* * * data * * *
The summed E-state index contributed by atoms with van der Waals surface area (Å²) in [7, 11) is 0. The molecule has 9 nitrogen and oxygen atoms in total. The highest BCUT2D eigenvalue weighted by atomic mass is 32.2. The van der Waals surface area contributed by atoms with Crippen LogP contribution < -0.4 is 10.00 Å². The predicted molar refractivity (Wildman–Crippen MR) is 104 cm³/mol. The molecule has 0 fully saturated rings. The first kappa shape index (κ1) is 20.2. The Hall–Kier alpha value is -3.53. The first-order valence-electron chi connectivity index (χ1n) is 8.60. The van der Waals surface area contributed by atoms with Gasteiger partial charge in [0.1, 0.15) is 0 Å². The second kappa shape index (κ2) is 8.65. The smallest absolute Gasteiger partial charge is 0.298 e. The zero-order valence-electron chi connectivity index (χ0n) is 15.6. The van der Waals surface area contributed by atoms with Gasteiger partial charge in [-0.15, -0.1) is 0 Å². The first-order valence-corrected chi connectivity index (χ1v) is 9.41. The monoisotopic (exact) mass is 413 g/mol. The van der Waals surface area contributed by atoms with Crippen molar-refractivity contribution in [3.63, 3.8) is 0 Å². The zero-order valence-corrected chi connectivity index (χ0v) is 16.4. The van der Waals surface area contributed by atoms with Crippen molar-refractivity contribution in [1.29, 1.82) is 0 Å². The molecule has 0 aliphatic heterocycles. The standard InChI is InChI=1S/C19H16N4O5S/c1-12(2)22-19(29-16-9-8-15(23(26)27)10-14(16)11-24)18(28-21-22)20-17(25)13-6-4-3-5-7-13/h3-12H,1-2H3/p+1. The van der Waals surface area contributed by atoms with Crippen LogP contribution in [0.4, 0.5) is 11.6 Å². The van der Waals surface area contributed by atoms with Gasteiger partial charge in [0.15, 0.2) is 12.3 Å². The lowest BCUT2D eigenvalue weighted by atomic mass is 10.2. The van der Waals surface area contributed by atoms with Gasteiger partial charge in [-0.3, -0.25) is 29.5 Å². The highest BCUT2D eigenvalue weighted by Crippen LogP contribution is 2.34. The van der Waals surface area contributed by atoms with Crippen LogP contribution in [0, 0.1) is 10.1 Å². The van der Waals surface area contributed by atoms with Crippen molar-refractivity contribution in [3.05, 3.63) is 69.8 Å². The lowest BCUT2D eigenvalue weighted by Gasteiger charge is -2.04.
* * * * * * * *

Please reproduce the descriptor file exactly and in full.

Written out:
The summed E-state index contributed by atoms with van der Waals surface area (Å²) in [7, 11) is 0. The molecule has 9 nitrogen and oxygen atoms in total. The highest BCUT2D eigenvalue weighted by atomic mass is 32.2. The van der Waals surface area contributed by atoms with Crippen LogP contribution < -0.4 is 10.00 Å². The predicted molar refractivity (Wildman–Crippen MR) is 104 cm³/mol. The molecule has 0 fully saturated rings. The first kappa shape index (κ1) is 20.2. The Hall–Kier alpha value is -3.53. The first-order valence-electron chi connectivity index (χ1n) is 8.60. The van der Waals surface area contributed by atoms with Gasteiger partial charge in [0.1, 0.15) is 0 Å². The second kappa shape index (κ2) is 8.65. The smallest absolute Gasteiger partial charge is 0.298 e. The zero-order valence-electron chi connectivity index (χ0n) is 15.6. The van der Waals surface area contributed by atoms with Gasteiger partial charge in [-0.15, -0.1) is 0 Å². The first-order valence-corrected chi connectivity index (χ1v) is 9.41. The monoisotopic (exact) mass is 413 g/mol. The van der Waals surface area contributed by atoms with Crippen molar-refractivity contribution in [3.63, 3.8) is 0 Å². The zero-order valence-corrected chi connectivity index (χ0v) is 16.4. The van der Waals surface area contributed by atoms with Crippen molar-refractivity contribution in [1.29, 1.82) is 0 Å². The molecule has 0 aliphatic heterocycles. The standard InChI is InChI=1S/C19H16N4O5S/c1-12(2)22-19(29-16-9-8-15(23(26)27)10-14(16)11-24)18(28-21-22)20-17(25)13-6-4-3-5-7-13/h3-12H,1-2H3/p+1. The van der Waals surface area contributed by atoms with Crippen LogP contribution in [0.4, 0.5) is 11.6 Å². The van der Waals surface area contributed by atoms with Gasteiger partial charge in [0.15, 0.2) is 12.3 Å². The lowest BCUT2D eigenvalue weighted by atomic mass is 10.2. The van der Waals surface area contributed by atoms with Gasteiger partial charge in [-0.3, -0.25) is 29.5 Å². The highest BCUT2D eigenvalue weighted by Crippen LogP contribution is 2.34. The van der Waals surface area contributed by atoms with Crippen LogP contribution in [0, 0.1) is 10.1 Å². The van der Waals surface area contributed by atoms with Crippen molar-refractivity contribution in [3.05, 3.63) is 69.8 Å². The lowest BCUT2D eigenvalue weighted by Gasteiger charge is -2.04.